The number 1 question I have been asked this month: 
What else can I store on other than microfilm and have a long lifespan?

This is a very complex question not as simple as Microfilm is good for 50 years and CD is good for 300. 
Well known libraries and archives live on the LOCKSS principal. Lots of Copies Keep Stuff Safe. The idea is if there are two or more of something stored in different places at least one should survive. 

With this in mind I want to explore a few things:
How long has microfilm/CD lasted and based on these results how long is it expected to last?
Will there be a method for duplication and retrieval?
How expensive is it to maintain the archive?

How long has microfilm lasted?
Microfilm at one time was thought to be a 1,000 year media. It has since been reduced to less than 300 years. A study done by Reilly 1993 showed film decay can be as fast as 30 years when not stored properly.  When stored in sealed containers some films decayed even faster. When stored in acid free cardboard boxes all films in the archive were affected as they absorbed the acids and air pollution destroying film in very few years.  The industry has documented microfilm as a practice. Microfilm has commonly only been able to maintain the image for between 30 and 100 years from date of storage. If you ever walk into a film archive and smell a 'vinegar' smell that is the film decaying.  Film is made from emulsion, which is gelatin, which is an animal product often rendered cow bones. According to the Canadian Archives microfilm has an archive life of 300-1,000 years but a practical life of 30-100 years. Film is by nature made from animal product and is by nature biodegradable. If not kept in low temp and low humidity it is like any animal product and degrades very quickly.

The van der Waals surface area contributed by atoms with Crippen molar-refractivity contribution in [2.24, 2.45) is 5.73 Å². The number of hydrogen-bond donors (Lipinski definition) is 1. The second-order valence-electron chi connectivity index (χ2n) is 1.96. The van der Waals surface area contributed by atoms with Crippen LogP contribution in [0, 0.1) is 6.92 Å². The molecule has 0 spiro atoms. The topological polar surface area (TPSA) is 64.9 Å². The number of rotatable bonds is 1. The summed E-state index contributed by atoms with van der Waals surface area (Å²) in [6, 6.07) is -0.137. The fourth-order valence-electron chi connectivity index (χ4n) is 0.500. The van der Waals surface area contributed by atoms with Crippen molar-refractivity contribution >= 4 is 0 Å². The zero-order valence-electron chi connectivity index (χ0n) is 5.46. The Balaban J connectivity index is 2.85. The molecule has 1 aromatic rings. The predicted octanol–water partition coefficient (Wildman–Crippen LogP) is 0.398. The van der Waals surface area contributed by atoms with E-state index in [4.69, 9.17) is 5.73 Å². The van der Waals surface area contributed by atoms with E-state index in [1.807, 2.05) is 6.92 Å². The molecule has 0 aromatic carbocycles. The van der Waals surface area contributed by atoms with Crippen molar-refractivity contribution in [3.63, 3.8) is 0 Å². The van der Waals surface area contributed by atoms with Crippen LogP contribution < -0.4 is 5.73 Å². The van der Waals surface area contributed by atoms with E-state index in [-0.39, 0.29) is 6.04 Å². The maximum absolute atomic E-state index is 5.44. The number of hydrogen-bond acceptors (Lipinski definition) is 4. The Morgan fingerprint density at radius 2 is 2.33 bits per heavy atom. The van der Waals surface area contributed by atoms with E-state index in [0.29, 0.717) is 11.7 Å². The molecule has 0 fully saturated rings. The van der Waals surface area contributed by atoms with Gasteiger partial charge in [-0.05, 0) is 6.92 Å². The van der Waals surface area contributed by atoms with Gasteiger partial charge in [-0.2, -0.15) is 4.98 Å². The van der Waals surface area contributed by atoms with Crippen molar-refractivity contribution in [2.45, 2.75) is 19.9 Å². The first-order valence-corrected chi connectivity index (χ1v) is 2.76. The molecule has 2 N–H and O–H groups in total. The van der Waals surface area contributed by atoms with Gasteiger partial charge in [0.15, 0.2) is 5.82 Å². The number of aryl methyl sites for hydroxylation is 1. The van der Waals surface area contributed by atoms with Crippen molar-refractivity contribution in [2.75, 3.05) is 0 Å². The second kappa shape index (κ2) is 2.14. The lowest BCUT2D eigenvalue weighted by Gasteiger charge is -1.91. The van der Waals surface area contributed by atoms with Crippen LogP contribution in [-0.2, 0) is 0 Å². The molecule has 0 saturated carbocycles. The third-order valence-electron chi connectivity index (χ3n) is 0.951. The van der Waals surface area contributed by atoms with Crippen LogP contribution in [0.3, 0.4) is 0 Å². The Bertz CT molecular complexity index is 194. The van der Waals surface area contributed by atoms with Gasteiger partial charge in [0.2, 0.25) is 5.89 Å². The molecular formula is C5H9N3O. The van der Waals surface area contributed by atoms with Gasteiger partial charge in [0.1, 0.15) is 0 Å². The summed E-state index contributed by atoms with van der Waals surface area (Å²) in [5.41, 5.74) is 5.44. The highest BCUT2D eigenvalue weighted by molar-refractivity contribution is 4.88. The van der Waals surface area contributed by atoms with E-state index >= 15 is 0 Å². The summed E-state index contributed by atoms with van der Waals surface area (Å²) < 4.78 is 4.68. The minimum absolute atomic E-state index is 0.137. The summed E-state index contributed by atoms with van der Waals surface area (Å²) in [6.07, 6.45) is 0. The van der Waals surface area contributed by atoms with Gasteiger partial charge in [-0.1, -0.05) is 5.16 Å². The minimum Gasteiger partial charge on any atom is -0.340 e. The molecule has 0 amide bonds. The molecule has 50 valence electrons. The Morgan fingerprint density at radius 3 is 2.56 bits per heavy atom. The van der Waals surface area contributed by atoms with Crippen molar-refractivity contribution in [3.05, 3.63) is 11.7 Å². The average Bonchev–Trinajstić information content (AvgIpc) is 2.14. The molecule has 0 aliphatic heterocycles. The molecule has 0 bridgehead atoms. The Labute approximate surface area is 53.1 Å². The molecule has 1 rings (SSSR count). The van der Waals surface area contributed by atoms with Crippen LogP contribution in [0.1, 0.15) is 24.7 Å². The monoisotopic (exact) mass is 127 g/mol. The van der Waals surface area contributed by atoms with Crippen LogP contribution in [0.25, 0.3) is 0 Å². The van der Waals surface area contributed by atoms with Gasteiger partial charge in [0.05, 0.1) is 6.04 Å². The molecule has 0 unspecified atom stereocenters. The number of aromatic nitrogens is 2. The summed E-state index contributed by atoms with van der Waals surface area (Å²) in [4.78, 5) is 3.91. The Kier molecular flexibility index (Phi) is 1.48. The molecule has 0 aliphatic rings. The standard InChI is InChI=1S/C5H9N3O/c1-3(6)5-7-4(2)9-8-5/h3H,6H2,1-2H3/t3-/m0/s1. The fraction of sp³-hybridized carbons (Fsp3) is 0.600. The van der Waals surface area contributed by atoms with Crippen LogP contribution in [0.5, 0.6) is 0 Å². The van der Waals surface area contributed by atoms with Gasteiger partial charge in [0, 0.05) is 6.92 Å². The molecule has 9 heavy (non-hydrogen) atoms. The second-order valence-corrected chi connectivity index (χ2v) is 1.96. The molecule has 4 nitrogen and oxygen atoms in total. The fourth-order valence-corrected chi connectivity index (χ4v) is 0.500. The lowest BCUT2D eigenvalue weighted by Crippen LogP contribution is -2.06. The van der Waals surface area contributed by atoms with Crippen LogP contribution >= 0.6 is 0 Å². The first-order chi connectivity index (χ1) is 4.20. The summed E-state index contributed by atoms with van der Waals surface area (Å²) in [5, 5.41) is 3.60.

How long have CD-R lasted?
CD-R's are made of different materials.  'GOLD on GOLD' cd-r are found to be engineered to last the longest. Gold on Gold was pioneered by Mitsui and Eastman Kodak. Gold on Gold CD's have already last since 1990's and their period of usefulness has not yet been exceeded in 24 years. The material is made from Phthalocyanine dye covered in Gold then lacquered to eliminate oxidation. The life of Phthalocyanine dye is estimated to be over 1,000 years but manufactures of the material are conservative and estimate the useful life at 300 years. Other type of CD media are rated to last 30 to 100 years which is the same as the life of microfilm and non-acid free paper.